- U.S. banking regulators are about to ease restrictions created in the aftermath of the Great Recession, a development that sent bank stocks surging.
- FDIC officials said they are loosening the restrictions from the Volcker Rule, allowing banks to more easily make large investments into venture capital.
- The companies will also be able avoid setting aside cash for derivatives trades between different affiliates of the same firm.
- That could free up billions of dollars for the industry.
U.S. banking regulators are about to ease restrictions created in the aftermath of the Great Recession, a development that sent bank stocks surging Thursday.
Federal Deposit Insurance Commission officials said on a call that they are loosening the restrictions from the Volcker Rule, allowing banks to more easily make large investments into venture capital and similar funds.
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The banks will also be able avoid setting aside cash for derivatives trades between different units of the same firm, potentially freeing up billions of dollars in capital for the industry.
Shares of big banks including JPMorgan Chase, Goldman Sachs, Wells Fargo and Morgan Stanley were all trading more than 2% higher following the announcement, reversing declines in the premarket.
The move is in line with the broad push by the White House to roll back regulations put in place by previous administrations. While the banking industry has acknowledged the benefits of being required to hold more capital to cushion losses, lobbying groups and individuals including JPMorgan CEO Jamie Dimon have criticized parts of the post-financial crisis regulatory regime as being overly restrictive or redundant.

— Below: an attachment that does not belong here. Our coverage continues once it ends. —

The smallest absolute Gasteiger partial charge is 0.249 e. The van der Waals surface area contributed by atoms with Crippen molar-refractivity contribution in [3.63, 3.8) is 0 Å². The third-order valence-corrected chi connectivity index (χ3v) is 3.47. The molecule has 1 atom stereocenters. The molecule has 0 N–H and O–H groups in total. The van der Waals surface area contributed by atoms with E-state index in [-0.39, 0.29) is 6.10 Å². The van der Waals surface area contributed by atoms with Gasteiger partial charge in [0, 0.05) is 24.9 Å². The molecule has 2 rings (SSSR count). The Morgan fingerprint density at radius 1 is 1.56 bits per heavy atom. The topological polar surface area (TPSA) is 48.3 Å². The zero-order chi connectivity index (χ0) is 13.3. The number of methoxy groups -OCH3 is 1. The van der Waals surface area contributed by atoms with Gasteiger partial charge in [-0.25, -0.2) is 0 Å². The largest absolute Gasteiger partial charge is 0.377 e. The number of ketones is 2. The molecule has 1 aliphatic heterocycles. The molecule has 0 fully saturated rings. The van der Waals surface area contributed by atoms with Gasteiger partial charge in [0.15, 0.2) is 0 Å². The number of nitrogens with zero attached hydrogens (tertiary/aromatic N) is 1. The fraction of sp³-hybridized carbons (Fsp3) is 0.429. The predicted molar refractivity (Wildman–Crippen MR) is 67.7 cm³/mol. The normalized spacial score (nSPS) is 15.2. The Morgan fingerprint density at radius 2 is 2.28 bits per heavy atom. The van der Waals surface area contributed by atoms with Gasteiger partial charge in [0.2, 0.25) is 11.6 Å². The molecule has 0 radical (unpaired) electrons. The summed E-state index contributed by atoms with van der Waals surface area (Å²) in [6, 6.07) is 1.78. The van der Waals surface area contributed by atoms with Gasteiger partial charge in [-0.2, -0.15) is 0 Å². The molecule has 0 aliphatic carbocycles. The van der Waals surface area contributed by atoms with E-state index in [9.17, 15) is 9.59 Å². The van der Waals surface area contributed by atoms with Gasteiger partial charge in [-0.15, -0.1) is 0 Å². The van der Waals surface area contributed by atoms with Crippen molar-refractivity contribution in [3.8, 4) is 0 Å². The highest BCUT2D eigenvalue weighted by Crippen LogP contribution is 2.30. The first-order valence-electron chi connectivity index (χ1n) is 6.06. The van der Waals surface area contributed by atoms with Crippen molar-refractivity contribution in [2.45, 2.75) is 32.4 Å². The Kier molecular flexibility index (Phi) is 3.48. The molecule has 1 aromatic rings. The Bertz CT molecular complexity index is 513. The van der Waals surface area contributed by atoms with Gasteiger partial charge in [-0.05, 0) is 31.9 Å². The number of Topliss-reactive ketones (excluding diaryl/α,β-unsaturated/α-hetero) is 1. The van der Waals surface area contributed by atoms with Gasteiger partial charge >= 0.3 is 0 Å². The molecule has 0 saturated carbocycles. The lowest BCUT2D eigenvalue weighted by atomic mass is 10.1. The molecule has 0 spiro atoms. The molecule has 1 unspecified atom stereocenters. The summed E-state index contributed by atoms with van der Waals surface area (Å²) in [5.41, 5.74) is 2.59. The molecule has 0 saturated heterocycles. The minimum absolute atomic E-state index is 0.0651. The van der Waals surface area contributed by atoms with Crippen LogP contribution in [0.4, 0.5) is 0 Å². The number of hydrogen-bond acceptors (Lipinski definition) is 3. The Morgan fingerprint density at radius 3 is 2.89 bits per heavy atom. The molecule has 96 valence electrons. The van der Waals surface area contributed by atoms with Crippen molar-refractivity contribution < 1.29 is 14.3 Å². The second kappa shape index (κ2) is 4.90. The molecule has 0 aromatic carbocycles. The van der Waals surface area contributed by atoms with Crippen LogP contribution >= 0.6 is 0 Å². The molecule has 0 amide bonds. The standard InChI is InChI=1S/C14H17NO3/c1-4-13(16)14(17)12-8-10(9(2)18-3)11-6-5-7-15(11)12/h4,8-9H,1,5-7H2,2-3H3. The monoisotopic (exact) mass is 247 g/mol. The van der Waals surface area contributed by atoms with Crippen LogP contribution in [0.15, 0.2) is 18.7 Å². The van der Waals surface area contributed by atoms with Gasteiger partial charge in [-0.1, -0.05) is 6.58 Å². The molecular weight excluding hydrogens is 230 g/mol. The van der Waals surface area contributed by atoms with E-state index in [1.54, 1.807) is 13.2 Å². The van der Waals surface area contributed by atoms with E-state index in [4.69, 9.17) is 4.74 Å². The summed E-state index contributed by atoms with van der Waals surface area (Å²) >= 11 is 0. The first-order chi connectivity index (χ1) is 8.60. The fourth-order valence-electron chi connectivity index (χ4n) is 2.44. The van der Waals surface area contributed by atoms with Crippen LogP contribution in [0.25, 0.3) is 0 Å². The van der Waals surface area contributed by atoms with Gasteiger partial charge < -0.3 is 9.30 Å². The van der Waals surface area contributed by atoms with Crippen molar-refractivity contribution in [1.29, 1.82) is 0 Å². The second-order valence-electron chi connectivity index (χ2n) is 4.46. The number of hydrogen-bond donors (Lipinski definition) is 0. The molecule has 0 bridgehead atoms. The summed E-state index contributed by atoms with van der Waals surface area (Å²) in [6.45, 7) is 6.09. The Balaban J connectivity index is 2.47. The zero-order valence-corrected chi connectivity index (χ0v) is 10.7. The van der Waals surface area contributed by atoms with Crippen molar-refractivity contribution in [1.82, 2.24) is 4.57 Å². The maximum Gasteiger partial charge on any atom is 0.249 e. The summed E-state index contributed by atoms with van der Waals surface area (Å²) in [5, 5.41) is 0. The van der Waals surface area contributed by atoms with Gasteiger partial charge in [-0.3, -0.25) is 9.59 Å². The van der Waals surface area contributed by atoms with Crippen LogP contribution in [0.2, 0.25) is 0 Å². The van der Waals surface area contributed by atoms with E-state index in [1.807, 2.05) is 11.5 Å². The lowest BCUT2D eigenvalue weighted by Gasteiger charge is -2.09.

The Volcker Rule is part of the 2010 Dodd-Frank Act, which was passed in an attempt to prevent another financial crisis caused in part by irresponsible risk-taking at banks. The Volcker Rule was designed to prevent banks from acting like hedge funds. The general principle is that they are allowed to facilitate trades for clients, but not allowed to strap on risk for big proprietary bets.
But the rule, named for its proponent, the late Federal Reserve Chairman Paul Volcker, also barred banks from making potentially speculative investments using customers' FDIC-insured deposits. That included venture capital funds, although lawmakers have said the VC industry may have been unfairly grouped with hedge funds and private equity.
The change, which was floated earlier this year, will allow banks to invest more of their own capital in venture capital funds that invest in start-ups and small businesses alongside clients.
The FDIC and the Office of the Comptroller of the Currency are set to vote on the rule changes, and the Federal Reserve and Securities and Exchange Commission must also sign off on it. The move to relax margin requirements for swap trades between affiliates of the same company could free up an estimated $40 billion for the industry, Bloomberg reported. That capital could be used to help bolster other parts of the business that are now being squeezed amid the Covid-19 crisis.
Sheila Bair, who chaired the FDIC for a five-year term that included the financial crisis, called the two changes "ill-advised."
"As a former chair of the FDIC, it won't surprise you to hear me say that that $40 billion dollars that will no longer be in banks to protect them against derivatives exposures" will likely increase risk to the government, Bair said Thursday on CNBC's Squawk in the Street.
Bank stocks have been beaten down since the start of the coronavirus pandemic on fears that record joblessness will result in surging defaults on loans. The industry is also set to get the initial results from the Fed's annual stress test on Thursday, which could set the stage for potential cuts to bank dividends.
"You want excess capital in the system towards the end of a cycle as you're approaching potentially troubled economic times," Bair said. "And now we're giving them a lot of additional capital relief, which we can talk about, at the same time that we're allowing banks to continue to distribute capital in the form of dividends."
—With reporting from CNBC's Wilfred Frost and Kevin Stankiewicz.
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